Review on A Paper that Combines Gabor Filter and Convolutional Neural Networks for Face Detection

Posted by Mohamad Ivan Fanany

Printed version

This writing summarizes and reviews a paper that combines Gabor filters and convolutional neural networks:Face Detection Using Convolutional Neural Networks and Gabor Filters for detecting facial regions in the image of arbitrary size.

Motivation:

  • Detecting and locating human faces in an image or video has many applications:
    • human-computer interaction,
    • model based coding of video at very low bitrates
    • content-based video indexing.
  • Why Gabor filter?
    • Biologically motivated since it models the response of huban visual cortical cells [3],
    • Remove most of variation in lighting and contrast,
    • Reduce intrapersonal variation,
    • Robust against small shifts and small object deformations,
    • Allow analysis of signals at different scales, or resolution,
    • Accommodate frequency and position simultaneously.
  • Why convolutional neural networks [6]?
    • Incorporates prior knowledge about the input signal and its distortions into its architecture.
    • Specifically designed to cope with the variability of 2D shapes to be recognized.
    • Combine local feature fields and shared weights
    • Utilize spatial subsampling to ensure some level of shift, scale and deformation invariance.
    • Using the local receptive fields the neurons can extract simple visual features such as corners, end-points. These elementary features are then linked by the succeeding layers to detect more complicated features.

Purpose:

  • Build a method for detecting facial regions in the image of arbitrary size.

Key Ideas:

  • Combining a Gabor filter and a convolutional neural network.
  • Uses Gabor filter-based features instead of the raw gray values as the input for a convolutional neural network.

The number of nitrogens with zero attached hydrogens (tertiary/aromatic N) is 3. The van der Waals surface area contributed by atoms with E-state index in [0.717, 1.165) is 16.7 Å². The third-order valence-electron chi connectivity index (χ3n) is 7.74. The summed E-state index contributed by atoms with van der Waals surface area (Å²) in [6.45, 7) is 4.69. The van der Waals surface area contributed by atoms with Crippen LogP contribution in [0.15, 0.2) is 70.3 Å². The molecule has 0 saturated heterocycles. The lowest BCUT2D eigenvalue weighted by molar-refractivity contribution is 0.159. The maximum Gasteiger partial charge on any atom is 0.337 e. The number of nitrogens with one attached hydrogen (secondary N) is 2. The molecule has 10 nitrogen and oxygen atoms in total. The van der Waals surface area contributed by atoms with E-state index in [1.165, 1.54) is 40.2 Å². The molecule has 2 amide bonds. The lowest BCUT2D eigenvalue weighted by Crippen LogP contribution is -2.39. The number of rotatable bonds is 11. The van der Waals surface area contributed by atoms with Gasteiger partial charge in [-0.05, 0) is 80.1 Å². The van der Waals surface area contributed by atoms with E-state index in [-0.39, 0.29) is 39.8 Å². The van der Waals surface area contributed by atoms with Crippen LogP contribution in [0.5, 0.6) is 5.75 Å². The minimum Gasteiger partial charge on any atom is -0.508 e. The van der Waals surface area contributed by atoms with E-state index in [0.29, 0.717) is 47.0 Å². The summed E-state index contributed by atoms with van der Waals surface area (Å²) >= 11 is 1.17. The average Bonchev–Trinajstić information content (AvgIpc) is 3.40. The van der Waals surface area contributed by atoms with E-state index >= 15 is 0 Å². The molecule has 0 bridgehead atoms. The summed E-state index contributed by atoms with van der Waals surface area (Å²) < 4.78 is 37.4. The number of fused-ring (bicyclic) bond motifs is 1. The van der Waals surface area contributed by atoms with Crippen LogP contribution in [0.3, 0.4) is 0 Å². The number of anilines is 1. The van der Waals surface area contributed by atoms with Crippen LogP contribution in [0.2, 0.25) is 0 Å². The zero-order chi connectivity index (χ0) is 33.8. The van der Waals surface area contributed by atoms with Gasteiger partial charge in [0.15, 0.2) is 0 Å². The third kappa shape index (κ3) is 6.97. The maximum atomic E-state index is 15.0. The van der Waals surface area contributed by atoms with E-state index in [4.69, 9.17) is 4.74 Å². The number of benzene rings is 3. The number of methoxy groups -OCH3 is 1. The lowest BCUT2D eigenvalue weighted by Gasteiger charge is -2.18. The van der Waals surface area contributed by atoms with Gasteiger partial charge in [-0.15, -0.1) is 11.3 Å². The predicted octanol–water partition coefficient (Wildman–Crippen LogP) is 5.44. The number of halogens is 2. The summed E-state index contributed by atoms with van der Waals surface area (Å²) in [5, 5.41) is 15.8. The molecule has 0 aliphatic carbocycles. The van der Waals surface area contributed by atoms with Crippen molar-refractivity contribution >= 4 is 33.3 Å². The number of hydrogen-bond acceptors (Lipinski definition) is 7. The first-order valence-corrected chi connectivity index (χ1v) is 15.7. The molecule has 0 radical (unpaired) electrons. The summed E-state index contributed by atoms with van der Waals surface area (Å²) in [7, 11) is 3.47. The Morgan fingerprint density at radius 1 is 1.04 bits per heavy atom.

Stages:

  1. Uses the Gabor filter which extracts intrinsic facial features. As a result of this transformation we obtain four subimages.
  2. Apply the convolutional neural network to the four images obtained.

Challenges:

  • In complex scenes, human faces may appear in different
    • scales,
    • orientations,
    • head poses.
  • Human face appearance could change considerably due to change of
    • lighting condition,
    • facial expressions,
    • shadows,
    • presence of glasses.

Previous Works:

  • Facial regions detection:
    • Support vector machines [10],
    • Bayesian classifiers [10],
    • Neural networks [7][5].
  • Face knowledge-based detector [7]
  • Finding frontal faces [8]
  • Gabor filter-based features for face recognition [10] but no proposed method for face detection.
  • Faces detection in static images using CNN [5][2]

Features Extraction:

  • Two different orientations and two different wavelengths are utilized.
  • Different facial features are selected, depending on the response of each filter.
  • In frontal or near frontal face image the eyes and mouth are oriented horizontally, while the nose constitutes vertical orientation.
  • The Gabor wavelet capable to select localized variation in image intensity.

Convolutional Neural Algorithm:

  • Contains a set of layers each of which consists of one or more planes.
  • Each unit in the plane is connected to a local neighborhood in the previous layer.
  • The unit can be seen as a local feature detector whose activation characteristic is determined in the learning stage.
  • The outputs of such a set of units constitute a feature map.
  • Units in a feature map are constrained to perform the same operation on different parts of the input image or previous feature maps, extracting different features from the same image.
  • A feature map can be obtained in a sequential manner through scanning the input image.